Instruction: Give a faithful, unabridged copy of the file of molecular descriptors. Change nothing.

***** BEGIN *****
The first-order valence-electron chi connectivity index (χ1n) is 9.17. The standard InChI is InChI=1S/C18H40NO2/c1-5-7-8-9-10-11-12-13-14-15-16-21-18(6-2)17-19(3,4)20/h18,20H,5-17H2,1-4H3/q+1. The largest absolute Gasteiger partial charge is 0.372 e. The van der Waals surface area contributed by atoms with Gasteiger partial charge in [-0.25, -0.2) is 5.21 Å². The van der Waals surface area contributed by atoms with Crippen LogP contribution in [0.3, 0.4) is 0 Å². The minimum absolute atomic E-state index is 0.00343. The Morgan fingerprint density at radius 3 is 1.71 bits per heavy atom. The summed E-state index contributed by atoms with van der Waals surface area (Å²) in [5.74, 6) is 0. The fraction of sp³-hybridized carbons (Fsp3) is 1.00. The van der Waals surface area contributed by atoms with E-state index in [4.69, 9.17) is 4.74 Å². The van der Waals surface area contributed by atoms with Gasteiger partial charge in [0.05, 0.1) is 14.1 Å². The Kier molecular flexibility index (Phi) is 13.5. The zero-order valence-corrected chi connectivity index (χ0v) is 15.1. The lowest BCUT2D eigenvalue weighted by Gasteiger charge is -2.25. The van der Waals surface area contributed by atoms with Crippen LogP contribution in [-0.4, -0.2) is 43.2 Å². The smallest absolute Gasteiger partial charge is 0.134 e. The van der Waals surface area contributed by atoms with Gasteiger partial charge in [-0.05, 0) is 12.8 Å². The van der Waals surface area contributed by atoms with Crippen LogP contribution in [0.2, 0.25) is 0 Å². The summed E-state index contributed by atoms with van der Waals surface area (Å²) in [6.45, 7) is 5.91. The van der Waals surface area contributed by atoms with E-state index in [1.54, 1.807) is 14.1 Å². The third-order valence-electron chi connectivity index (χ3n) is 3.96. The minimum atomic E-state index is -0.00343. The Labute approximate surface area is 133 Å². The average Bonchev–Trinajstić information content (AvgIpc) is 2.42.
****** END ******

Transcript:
The first-order valence-electron chi connectivity index (χ1n) is 9.17. The standard InChI is InChI=1S/C18H40NO2/c1-5-7-8-9-10-11-12-13-14-15-16-21-18(6-2)17-19(3,4)20/h18,20H,5-17H2,1-4H3/q+1. The largest absolute Gasteiger partial charge is 0.372 e. The van der Waals surface area contributed by atoms with Gasteiger partial charge in [-0.25, -0.2) is 5.21 Å². The van der Waals surface area contributed by atoms with Crippen LogP contribution in [0.3, 0.4) is 0 Å². The minimum absolute atomic E-state index is 0.00343. The Morgan fingerprint density at radius 3 is 1.71 bits per heavy atom. The summed E-state index contributed by atoms with van der Waals surface area (Å²) in [5.74, 6) is 0. The fraction of sp³-hybridized carbons (Fsp3) is 1.00. The van der Waals surface area contributed by atoms with E-state index in [4.69, 9.17) is 4.74 Å². The van der Waals surface area contributed by atoms with Gasteiger partial charge in [0.05, 0.1) is 14.1 Å². The Kier molecular flexibility index (Phi) is 13.5. The zero-order valence-corrected chi connectivity index (χ0v) is 15.1. The lowest BCUT2D eigenvalue weighted by Gasteiger charge is -2.25. The van der Waals surface area contributed by atoms with Crippen LogP contribution in [-0.4, -0.2) is 43.2 Å². The smallest absolute Gasteiger partial charge is 0.134 e. The van der Waals surface area contributed by atoms with Gasteiger partial charge in [-0.05, 0) is 12.8 Å². The van der Waals surface area contributed by atoms with Crippen LogP contribution in [0.2, 0.25) is 0 Å². The summed E-state index contributed by atoms with van der Waals surface area (Å²) in [6.45, 7) is 5.91. The van der Waals surface area contributed by atoms with E-state index in [1.54, 1.807) is 14.1 Å². The third-order valence-electron chi connectivity index (χ3n) is 3.96. The minimum atomic E-state index is -0.00343. The Labute approximate surface area is 133 Å². The average Bonchev–Trinajstić information content (AvgIpc) is 2.42.